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Saturday, February 17, 2018

Our Sonoran lady

February 14 (Wednesday)
Today was our last full day at LaPosa South. Our 14 day permit expires and we'll be leaving in the morning.

My Cedar Creek buddies across from me head out for  walk each morning. Most mornings I am either back from my walk already or I am heading out somewhere. Today though I caught them as they were heading out and asked if I could join them. Virgil (from Indiana) and George (from Georgia) both have Cedar Creek trailers and they were the first to greet us as we pulled in two weeks ago. Since then we have chatted a few times about our trailers. Today we went for our walk together. We chatted non-stop for an hour and put in 3.4 miles! These are great guys and I sure hope our paths will cross again so we can convene another meeting of the 'Creekers'!

My Cedar Creek buddies. Virgil and George.

We went into Quartzsite to run a few errands and stop at the Bookstore. Unfortunately it was closed for some unknown reason, but a couple of authors were outside manning booths and selling their books. Interesting guys and they talked us into buying one book from each of them. Both authors write historical fiction, which means the stories are not true but they are based on accurate historical events. Hope the books are as good as the sales pitch!

Back to the trailer and some lunch then over to Kathy and Rick's place ( Its About Time ) for a long overdue visit. Rick and Kathy willing share their experiences with fellow RV'ers to help make our lives easier. Rick has done countless improvements to his rigs over the years. Not all will work for everyone but the nice thing about sharing ideas is that you take bits of information from various sources and develop your own solutions to the issues you are having. We spent an enjoyable two hours with them and left with lots of ideas that we can implement. Thank guys! (No pics, sorry)

This was the last day I could dump our tanks under the terms of our permit. I got rid of a couple pails of grey water and picked up more fresh water. That should do us until we get full services on Friday in Mesa.

I use a pony pump and a couple of five gallon containers to add fresh water when needed.

I drain off two pails of grey water every couple of days. I took the pails to the dump station to empty them. I picked up fresh water on the same trip. (fresh water in the blue containers....obviously) We were able to go ten days on the black tank before we took the trailer to the dump station to empty it.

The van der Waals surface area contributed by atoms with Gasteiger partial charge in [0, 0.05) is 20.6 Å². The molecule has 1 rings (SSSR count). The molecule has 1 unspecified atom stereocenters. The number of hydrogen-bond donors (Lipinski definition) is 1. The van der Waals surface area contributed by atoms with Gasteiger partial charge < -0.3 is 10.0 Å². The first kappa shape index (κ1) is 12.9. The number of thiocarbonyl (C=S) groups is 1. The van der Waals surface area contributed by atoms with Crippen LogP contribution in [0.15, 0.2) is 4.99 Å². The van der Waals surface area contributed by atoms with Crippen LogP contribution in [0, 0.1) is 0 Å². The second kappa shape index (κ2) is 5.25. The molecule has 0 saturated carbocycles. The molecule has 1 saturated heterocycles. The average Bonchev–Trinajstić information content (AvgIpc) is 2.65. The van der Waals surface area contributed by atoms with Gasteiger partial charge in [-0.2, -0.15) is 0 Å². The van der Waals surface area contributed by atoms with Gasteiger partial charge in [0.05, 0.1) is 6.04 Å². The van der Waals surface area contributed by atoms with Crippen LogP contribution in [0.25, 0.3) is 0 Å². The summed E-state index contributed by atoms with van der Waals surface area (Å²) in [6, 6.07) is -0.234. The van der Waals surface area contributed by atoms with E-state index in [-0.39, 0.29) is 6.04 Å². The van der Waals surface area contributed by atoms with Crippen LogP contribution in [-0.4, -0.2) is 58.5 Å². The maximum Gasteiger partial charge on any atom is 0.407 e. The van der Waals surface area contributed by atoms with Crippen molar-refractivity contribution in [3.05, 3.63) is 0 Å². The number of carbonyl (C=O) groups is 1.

February 15 (Thursday)
Moving day, but not too far. We prepped the trailer and hooked up the truck. Even though the move isn't far in miles, it may as well be the other side of the world as the prep is the same. Everything stowed, slides retracted, jacks up, all safety items checked. We took our time and left LaPosa about noon and headed to Scadden Wash. Our 14 day permit expired but we can move to Scadden Wash, and a number of other camping areas around Quartzsite and start a 14 day permit in those areas. Once that 14 day expires you are supposed to move 25 miles away and then you can return for another 14 day stint. Anyway, we only need one night so the host didn't even bother to register us.

We found a nice spot near a wash several hundred feet from the road and then set up camp. The Interstate runs by here and certainly the traffic noise is noticeable but for one night we can live with it.

Scadden Wash



I was anxious to try out the new metal detector and this area was going to be a great spot to try it. It seems that over the years this are has been used by numerous folks and many of them had campfires using wood from pallets and other sources that were full of nails. It took only seconds for the detector to start screaming and a little digging found the first of a fistful of nails, screws, and other bits of metal and wire. I also started to find lead. Not bullets but lots of lead pieces that had been melted down. I suspect someone had built a fire and was trying to melt the lead to mold into bullets. I doubt they were successful. You really need a proper melting pot to control the temperature. There were gobs of lead all over the place and the detector easily found them.

A man outstanding, or is that out standing, in his field!
Tools of the trade.

My first find! Is it silver? Or gold? Nope. Lead. Worthless, but fun to find.

I did find an old dime! My first real 'treasure'! Woo Hoo! I don't expect to get rich from this thing but taking the unit with us is easy. It's light weight, easily taken apart, doesn't cost a lot to operate (one 9 volt battery) and will be fun to use at campgrounds, beaches, and other sites. Also a great way to kill a few hours.

I took a walk through the Scadden Wash area and found some very nice Ironwood trees. They have such intricate patterns in the bark and grain of the wood. There were some huge burls growing on the trees and created some very interesting designs.

Very large Ironwood tree.

I see a face in the burl. Maybe a gargoyle smoking a cigarette?








Ironwood is , well, like iron. Very hard. Someone cut this old branch with a chainsaw. You can see the burn marks from the chain.